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Why You Snore More As You Get Older And What You Can Do About It

No, you're not imagining things. Your partner's snoring probably has gotten worse over the years. You've tried everything from ear plugs to sleeping in different beds but nothing seems to drown out the inexplicably loud throaty sounds coming from your partner at night.

We spoke to sleep specialist Rafael Pelayo of the Stanford Sleep Medicine Center to find out exactly what causes snoring and why it gets worse with age.

"It can start at any age," Pelayo says, noting that it does occur more often as we age. "But it's not normal at any age. When we're awake we don't snore. All snoring is abnormal and is caused by some degree of obstruction in your breathing."

Specifically, snoring is caused by the narrowing of the throat when you sleep, because the reflexes that keep the throat open relax while you get your shuteye. Contrary to popular belief, snoring is not a breathing disorder, but rather a throat issue. The loud sounds you hear are actually just turbulence cause by the same amount of air you always breathe, being forced through a narrower space.

But why does it get worse as we get older?
"As we get older, we put on weight. The pattern of weight gain changes and we often gain weight around the neck, so the throat space becomes narrower," Pelayo says. "Muscle tone also decreases, that's why we snore more." For women in particular, after menopause, hormonal changes -- including decreased progesterone -- may also cause weight gain.

The treatment options
There are numerous over-the-counter options available for treating snoring. All they simply do is make it easier to breathe. There are nasal strips, sprays, nasal humidifiers, snoring pillows, positional devices and even tongue exercises you can do to reduce snoring. Losing weight can also help if you are overweight. Pelayo says that all these methods will work to some degree, unless you have sleep apnea.

That's why you should never ignore snoring. Snoring is no joking matter he says, with patients often coming in for treatment simply to appease their annoyed spouse. "Think of fire and a fire alarm. The snoring is the alarm," Pelayo says. "If there's a fire and the fire alarm goes off and I disconnect the alarm, it doesn't mean I put out the fire. The fire could still be burning."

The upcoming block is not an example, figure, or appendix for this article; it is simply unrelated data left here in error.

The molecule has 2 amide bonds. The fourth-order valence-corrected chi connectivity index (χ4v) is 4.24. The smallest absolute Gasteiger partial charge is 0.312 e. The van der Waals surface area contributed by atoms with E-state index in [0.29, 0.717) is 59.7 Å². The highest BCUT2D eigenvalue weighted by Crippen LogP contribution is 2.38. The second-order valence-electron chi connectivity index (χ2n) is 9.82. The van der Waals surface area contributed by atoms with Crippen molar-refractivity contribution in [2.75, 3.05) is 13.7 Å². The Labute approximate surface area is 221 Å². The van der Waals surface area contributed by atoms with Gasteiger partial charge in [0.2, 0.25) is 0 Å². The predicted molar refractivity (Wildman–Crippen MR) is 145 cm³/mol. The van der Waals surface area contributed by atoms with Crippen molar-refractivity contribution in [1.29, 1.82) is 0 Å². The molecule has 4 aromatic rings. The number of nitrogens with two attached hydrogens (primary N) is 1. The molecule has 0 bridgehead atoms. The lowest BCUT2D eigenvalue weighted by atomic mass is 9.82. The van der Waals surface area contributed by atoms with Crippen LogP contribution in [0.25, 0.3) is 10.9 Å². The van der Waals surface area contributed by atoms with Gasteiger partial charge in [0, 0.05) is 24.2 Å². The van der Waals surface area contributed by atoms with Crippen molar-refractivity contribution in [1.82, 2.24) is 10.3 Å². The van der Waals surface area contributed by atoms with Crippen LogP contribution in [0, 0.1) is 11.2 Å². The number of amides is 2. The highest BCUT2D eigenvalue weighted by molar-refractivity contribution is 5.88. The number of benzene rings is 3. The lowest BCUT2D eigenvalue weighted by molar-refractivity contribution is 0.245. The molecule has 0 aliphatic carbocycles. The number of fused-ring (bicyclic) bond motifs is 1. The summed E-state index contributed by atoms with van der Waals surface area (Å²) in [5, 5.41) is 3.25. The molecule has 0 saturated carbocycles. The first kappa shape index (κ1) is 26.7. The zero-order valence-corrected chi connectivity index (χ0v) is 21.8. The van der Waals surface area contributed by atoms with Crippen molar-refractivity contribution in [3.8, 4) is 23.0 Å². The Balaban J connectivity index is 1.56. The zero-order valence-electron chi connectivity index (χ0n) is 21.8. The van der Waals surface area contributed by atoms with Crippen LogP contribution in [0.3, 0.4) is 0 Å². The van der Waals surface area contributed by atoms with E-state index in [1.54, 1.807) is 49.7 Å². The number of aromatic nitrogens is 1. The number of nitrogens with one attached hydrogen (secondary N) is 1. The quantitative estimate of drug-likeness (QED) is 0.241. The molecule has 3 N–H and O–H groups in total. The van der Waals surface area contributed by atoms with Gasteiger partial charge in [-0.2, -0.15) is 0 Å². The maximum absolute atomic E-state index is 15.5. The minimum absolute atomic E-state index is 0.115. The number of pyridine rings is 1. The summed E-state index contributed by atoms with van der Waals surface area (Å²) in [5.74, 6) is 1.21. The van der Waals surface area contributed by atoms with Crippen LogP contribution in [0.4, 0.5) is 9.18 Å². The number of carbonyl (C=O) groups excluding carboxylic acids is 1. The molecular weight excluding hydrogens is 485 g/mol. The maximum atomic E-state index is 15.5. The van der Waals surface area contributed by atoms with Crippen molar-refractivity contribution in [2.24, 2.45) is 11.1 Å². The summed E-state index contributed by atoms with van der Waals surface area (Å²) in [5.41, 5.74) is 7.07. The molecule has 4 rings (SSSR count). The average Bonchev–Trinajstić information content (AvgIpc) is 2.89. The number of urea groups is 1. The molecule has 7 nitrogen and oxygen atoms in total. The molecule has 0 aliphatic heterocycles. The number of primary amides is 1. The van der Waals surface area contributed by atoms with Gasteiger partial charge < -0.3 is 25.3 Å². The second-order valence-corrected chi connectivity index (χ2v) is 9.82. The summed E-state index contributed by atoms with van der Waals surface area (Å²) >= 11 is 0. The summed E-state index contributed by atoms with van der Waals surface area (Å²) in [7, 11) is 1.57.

Snoring can be a symptom of sleep apnea, which is also more common in older adults. While simple snoring is a narrowing of the throat, sleep apnea is more of a closure, Pelayo explains. Snoring can be thought of as a cosmetic issue, while sleep apnea is a real medical problem.

So how do you know the difference?
Look for other signs of sleep apnea if you snore or even if you don't. "Everybody who snores should consider if they have sleep apnea ... if they aren't waking up refreshed, they're feeling tired, their memory is not as sharp, they're getting up often to pee in the night and their blood pressure is hard to manage," Pelayo says. If you have any of these symptoms, you should bring them up with your doctor.

But anyone with snoring should consider being tested for sleep apnea. Sleep tests have become much more advanced and routine and are often covered by insurance nowadays. Some testing can even be done at home with portable sleep tests, taking out the hassle of going to a sleep clinic.

And you don't have to worry about an unsexy CPAP machine turning your partner off, if you are diagnosed with sleep apnea. New machines are smaller and sleeker and there are also options for minor surgeries and oral implants. Plus, since all sleep apnea treatments will get rid of snoring, you won't be scaring your partner out of the room any longer!

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The Seven Myths Of Middle Age
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